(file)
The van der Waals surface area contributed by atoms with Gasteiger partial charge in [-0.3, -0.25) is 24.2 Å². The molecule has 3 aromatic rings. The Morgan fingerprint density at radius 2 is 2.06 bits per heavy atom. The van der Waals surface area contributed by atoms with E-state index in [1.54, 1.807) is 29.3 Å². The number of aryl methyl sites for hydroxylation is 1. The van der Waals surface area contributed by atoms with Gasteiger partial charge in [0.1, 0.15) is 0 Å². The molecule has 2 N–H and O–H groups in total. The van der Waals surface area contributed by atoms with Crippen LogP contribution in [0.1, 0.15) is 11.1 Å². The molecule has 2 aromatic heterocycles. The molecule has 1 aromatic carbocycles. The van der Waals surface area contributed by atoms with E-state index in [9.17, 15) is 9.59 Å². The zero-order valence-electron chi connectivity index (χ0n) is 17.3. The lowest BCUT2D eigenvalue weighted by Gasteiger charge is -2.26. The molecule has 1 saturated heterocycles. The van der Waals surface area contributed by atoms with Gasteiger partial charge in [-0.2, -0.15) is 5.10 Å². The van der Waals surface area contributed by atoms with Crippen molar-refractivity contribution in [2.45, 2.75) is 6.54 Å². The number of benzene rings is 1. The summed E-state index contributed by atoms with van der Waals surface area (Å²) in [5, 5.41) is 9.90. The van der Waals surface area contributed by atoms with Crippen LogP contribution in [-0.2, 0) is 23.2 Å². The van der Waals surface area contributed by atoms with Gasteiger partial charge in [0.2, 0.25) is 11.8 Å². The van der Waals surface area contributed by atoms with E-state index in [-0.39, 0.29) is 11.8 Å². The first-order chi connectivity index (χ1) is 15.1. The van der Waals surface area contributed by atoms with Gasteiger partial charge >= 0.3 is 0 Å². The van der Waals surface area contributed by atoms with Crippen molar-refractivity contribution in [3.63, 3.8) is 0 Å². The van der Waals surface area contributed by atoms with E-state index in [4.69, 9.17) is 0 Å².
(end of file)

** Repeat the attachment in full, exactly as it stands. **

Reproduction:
The van der Waals surface area contributed by atoms with Gasteiger partial charge in [-0.3, -0.25) is 24.2 Å². The molecule has 3 aromatic rings. The Morgan fingerprint density at radius 2 is 2.06 bits per heavy atom. The van der Waals surface area contributed by atoms with E-state index in [1.54, 1.807) is 29.3 Å². The number of aryl methyl sites for hydroxylation is 1. The van der Waals surface area contributed by atoms with Gasteiger partial charge in [0.1, 0.15) is 0 Å². The molecule has 2 N–H and O–H groups in total. The van der Waals surface area contributed by atoms with Crippen LogP contribution in [0.1, 0.15) is 11.1 Å². The molecule has 2 aromatic heterocycles. The molecule has 1 aromatic carbocycles. The van der Waals surface area contributed by atoms with E-state index in [9.17, 15) is 9.59 Å². The zero-order valence-electron chi connectivity index (χ0n) is 17.3. The lowest BCUT2D eigenvalue weighted by Gasteiger charge is -2.26. The molecule has 1 saturated heterocycles. The van der Waals surface area contributed by atoms with Gasteiger partial charge in [-0.2, -0.15) is 5.10 Å². The van der Waals surface area contributed by atoms with Crippen molar-refractivity contribution in [2.45, 2.75) is 6.54 Å². The number of benzene rings is 1. The summed E-state index contributed by atoms with van der Waals surface area (Å²) in [5, 5.41) is 9.90. The van der Waals surface area contributed by atoms with Crippen LogP contribution in [-0.2, 0) is 23.2 Å². The van der Waals surface area contributed by atoms with Gasteiger partial charge in [0.2, 0.25) is 11.8 Å². The van der Waals surface area contributed by atoms with E-state index in [-0.39, 0.29) is 11.8 Å². The first-order chi connectivity index (χ1) is 15.1. The van der Waals surface area contributed by atoms with Gasteiger partial charge >= 0.3 is 0 Å². The van der Waals surface area contributed by atoms with Crippen molar-refractivity contribution in [3.63, 3.8) is 0 Å². The van der Waals surface area contributed by atoms with E-state index in [4.69, 9.17) is 0 Å².